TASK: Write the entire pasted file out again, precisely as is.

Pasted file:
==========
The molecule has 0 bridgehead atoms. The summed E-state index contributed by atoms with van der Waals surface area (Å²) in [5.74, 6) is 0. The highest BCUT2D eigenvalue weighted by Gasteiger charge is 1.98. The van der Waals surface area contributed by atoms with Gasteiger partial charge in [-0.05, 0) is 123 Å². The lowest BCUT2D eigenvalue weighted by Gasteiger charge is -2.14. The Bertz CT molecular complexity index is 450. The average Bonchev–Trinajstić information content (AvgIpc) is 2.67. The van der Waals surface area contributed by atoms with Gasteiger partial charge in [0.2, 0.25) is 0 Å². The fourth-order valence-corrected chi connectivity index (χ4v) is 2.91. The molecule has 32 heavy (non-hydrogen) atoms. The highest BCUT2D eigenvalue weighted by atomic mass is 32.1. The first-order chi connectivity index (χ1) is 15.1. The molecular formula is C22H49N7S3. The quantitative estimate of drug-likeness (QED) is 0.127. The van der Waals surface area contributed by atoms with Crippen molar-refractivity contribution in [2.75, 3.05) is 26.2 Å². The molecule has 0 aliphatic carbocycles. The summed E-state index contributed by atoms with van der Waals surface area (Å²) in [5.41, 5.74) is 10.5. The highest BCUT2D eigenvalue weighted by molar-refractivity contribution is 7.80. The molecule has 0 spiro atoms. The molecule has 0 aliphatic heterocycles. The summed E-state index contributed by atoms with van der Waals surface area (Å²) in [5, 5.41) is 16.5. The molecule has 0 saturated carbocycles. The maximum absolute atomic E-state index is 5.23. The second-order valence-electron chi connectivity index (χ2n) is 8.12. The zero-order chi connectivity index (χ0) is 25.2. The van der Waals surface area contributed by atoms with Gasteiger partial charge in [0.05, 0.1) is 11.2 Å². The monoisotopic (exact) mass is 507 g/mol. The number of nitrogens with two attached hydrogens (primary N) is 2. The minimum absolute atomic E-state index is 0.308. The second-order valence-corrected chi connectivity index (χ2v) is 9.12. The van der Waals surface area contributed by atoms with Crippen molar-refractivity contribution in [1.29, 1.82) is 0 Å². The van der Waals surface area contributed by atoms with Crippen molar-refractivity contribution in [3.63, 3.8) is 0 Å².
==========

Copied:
The molecule has 0 bridgehead atoms. The summed E-state index contributed by atoms with van der Waals surface area (Å²) in [5.74, 6) is 0. The highest BCUT2D eigenvalue weighted by Gasteiger charge is 1.98. The van der Waals surface area contributed by atoms with Gasteiger partial charge in [-0.05, 0) is 123 Å². The lowest BCUT2D eigenvalue weighted by Gasteiger charge is -2.14. The Bertz CT molecular complexity index is 450. The average Bonchev–Trinajstić information content (AvgIpc) is 2.67. The van der Waals surface area contributed by atoms with Gasteiger partial charge in [0.2, 0.25) is 0 Å². The fourth-order valence-corrected chi connectivity index (χ4v) is 2.91. The molecule has 32 heavy (non-hydrogen) atoms. The highest BCUT2D eigenvalue weighted by atomic mass is 32.1. The first-order chi connectivity index (χ1) is 15.1. The molecular formula is C22H49N7S3. The quantitative estimate of drug-likeness (QED) is 0.127. The van der Waals surface area contributed by atoms with Crippen molar-refractivity contribution in [2.75, 3.05) is 26.2 Å². The molecule has 0 aliphatic carbocycles. The summed E-state index contributed by atoms with van der Waals surface area (Å²) in [5.41, 5.74) is 10.5. The highest BCUT2D eigenvalue weighted by molar-refractivity contribution is 7.80. The molecule has 0 spiro atoms. The molecule has 0 aliphatic heterocycles. The summed E-state index contributed by atoms with van der Waals surface area (Å²) in [5, 5.41) is 16.5. The molecule has 0 saturated carbocycles. The maximum absolute atomic E-state index is 5.23. The second-order valence-electron chi connectivity index (χ2n) is 8.12. The zero-order chi connectivity index (χ0) is 25.2. The van der Waals surface area contributed by atoms with Gasteiger partial charge in [0.05, 0.1) is 11.2 Å². The monoisotopic (exact) mass is 507 g/mol. The number of nitrogens with two attached hydrogens (primary N) is 2. The minimum absolute atomic E-state index is 0.308. The second-order valence-corrected chi connectivity index (χ2v) is 9.12. The van der Waals surface area contributed by atoms with Crippen molar-refractivity contribution in [1.29, 1.82) is 0 Å². The van der Waals surface area contributed by atoms with Crippen molar-refractivity contribution in [3.63, 3.8) is 0 Å².